From Cappadocia our plan had been to ride north and check out Amasya, a fair sized city set deep in a river valley overlooked by enormous cliffs and mountains. From there we would strike the Black Sea at Ünye and then ride east, sampling the coastline to Trabzon and then decide how to tackle the rest of Turkey prior to our rescheduled visit to Iran. This plan was derailed by our GPS on the first morning…
The map suggested following a major carriageway northeast before swinging round northwest in what looked like the speediest way to reach Amasya. About 15 minutes after leaving Ürgüp, GPS said ‘turn left’, depositing us into a wilderness of rolling hill country populated by the odd small farming village. It was a tremendous ride as we allowed ourselves to get totally lost and disoriented with a big blue sky overhead, Anatolian grassland running to every horizon and ever-so-friendly farm folk waving us on our way from their toil in the fields. The road improved and we clipped along at a lively pace, the hills now blown by steroids into small mountains as we scratched around the fair sized town of Yozgat, hairpin bends yielding some impressive overviews of the city from the north.
By midday we had descended into the sleepy little town of Boğazkale, brown tourist signs proclaiming it as the site of Hattuşa, former hub and capitol of the mighty Hittite Empire. Over a decent lunch at the Hotel Asikoglu of ‘Hittite Kebab’, a sizzling little hot pot of stewed beef and potatoes, we sussed the guidebooks and decided that our GPS had directed us to a right little treasure. The owner, whom we dubbed ‘Mr Hittite’ due to the fact that he had been chosen to dress up as a Hittite warrior for a BBC Documentary filmed in the area (he had the garments framed and a big poster of himself in the role in reception), was keen to show us a lovely cool room for a decent price and within half an hour we had the bikes unloaded and were off hiking into the hills to see Hattuşa.
It was a fabulous setting in a natural amphitheatre of rock-strewn hills and the walk, an easy afternoon amble of a few kilometres round a circular perimeter road, took in all the pertinent points of interest; the reconstructed Lion Gate, the Sphinx Gate and a walk through the 70-metre long tunnel of Yer Kapi, which pierces a huge artificial mound. The place was mostly deserted apart from a few touts who had gained illegal entry and were trying to flog soapstone carvings. Hattuşa is surrounded by huge rocky crags and these provided a backdrop for the afternoon’s aerial entertainment in the form of the eagle colonies that live there. We found a high perch and settled in for a half-hour or so of ‘twitching’; watching the eagles perform mock combats in the thermals off the crags.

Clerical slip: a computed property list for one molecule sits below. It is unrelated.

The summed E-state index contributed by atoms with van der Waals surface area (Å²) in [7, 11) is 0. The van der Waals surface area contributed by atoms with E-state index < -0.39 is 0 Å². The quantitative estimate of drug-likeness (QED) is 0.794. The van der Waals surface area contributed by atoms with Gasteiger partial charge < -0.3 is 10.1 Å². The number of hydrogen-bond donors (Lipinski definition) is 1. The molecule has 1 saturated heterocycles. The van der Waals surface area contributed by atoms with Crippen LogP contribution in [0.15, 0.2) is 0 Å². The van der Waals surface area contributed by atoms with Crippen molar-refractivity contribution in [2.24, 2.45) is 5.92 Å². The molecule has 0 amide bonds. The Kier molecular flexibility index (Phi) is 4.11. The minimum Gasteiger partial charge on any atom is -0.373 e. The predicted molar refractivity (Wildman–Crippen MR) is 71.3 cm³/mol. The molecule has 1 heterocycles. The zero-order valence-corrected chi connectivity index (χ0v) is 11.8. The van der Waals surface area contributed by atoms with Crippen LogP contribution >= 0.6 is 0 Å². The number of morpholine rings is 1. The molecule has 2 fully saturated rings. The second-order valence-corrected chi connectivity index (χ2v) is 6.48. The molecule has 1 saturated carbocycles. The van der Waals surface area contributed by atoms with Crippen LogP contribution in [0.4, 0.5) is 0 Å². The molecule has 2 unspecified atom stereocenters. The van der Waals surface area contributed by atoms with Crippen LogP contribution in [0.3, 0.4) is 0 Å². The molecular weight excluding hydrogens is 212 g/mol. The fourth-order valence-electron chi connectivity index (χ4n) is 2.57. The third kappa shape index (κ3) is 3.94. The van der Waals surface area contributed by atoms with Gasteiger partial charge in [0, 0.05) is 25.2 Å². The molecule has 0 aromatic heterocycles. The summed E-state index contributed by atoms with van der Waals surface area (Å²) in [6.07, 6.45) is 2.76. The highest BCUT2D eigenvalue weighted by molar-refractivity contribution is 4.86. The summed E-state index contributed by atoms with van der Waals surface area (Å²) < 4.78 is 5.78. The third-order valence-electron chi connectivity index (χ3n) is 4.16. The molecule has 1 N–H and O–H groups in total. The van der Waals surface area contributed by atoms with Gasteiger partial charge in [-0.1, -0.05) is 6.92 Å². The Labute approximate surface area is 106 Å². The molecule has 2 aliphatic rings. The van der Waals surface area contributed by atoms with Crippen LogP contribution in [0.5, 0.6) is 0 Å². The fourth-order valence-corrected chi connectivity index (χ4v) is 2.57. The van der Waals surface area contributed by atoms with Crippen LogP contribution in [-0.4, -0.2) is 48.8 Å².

Hattuşa was another spectacular archaeological discovery. Found by a French traveller in 1834, it was quickly realised that these ruins were indeed ancient and special. Amazingly a full set of royal archives in the form of earthen tablets were unearthed at the site. Written in ancient Assyrian (the diplomatic language of the time), they provided a vivid window into this most ancient world of 2000BC. Prior to this the only references to the Hittites were a few passing mentions in the Bible and it is now known that they controlled a vast empire centred on Anatolia, extending down through the Holyland and on into Egypt where they clashed with the ancient Egyptians. One of the records details a peace treaty between the Hittites and Rameses II and a copy is on display at the UN building in New York as the earliest known international peace treaty.
Our afternoon at Hattuşa was made richer by an encounter with a lady with a black umbrella. Jo Wade, from Melbourne, Australia, was spending 6-months travelling alone around Turkey and we were soon comparing notes on where we’d all been. On learning of our intention to ride east into Iran she advised of recent events, which have led to most of the border crossings being closed in the past week. This was alarming news; an Iranian truck was hijacked and set on fire and there was a report of a minibus with 20 Turkish customs officials kidnapped, although we couldn’t find any supporting evidence for this story or indeed any news on what happened to the victims. This is of course on top of other recent bombings in the south east and indeed in Istanbul (July). We also learned that three of the four border crossings into Iran are now closed and all of this was food for thought as regards our own next steps and personal safety.
The problem lies with the fact that Shia Iran is supportive to the Assad regime in Syria (where you have a Shia ruling class overlording a majority Sunni population). The situation is compounded by the fact that there is no consolidated opposition party to the Assad regime, leaving a vacuum where ISIS can thrive. Throw into this mix the Kurdish question; an ethnic minority, sprawled across the areas where Iran, Iraq, Syria and Turkey all meet, looking for an independent homeland and taking sides with whoever is likely to grant them most support. In June elections in Turkey, the HDP (the political wing of the Turkish Kurds) managed to win sufficient margin to allow them representation in the government, causing problems for the current coalition such that a second election is now planned for November. Most Turks we spoke to (when the question was raised) were in favour of separation for the Kurds, as they don’t want to see their security forces dragged into a long terrorist war and already casualty lists are making front page news.
This has all wrecked the tourist industry; as previously commented, Turkey is empty. Outside the traditional resorts, the foreign visitors are just staying away, the Lira has devalued by over 20% and the southern provinces swell with Syrian refugees. I have to say that at no time in our travels in Turkey did we ever feel threatened or in any kind of danger. On the contrary folk are just getting along with their lives, dismayed at what is going on and the longer-term impacts on the country. They have been splendid hosts and we will always remember our time here with fondness. But as to the impact of these events on our trip? Already, following our need to return home, we had rescheduled Iran, slipping our arrival date by a full month. A solution presented itself over breakfast with Jo, who has travelled a lot in all of these countries; head north-east and then enter Iran via Georgia and Armenia.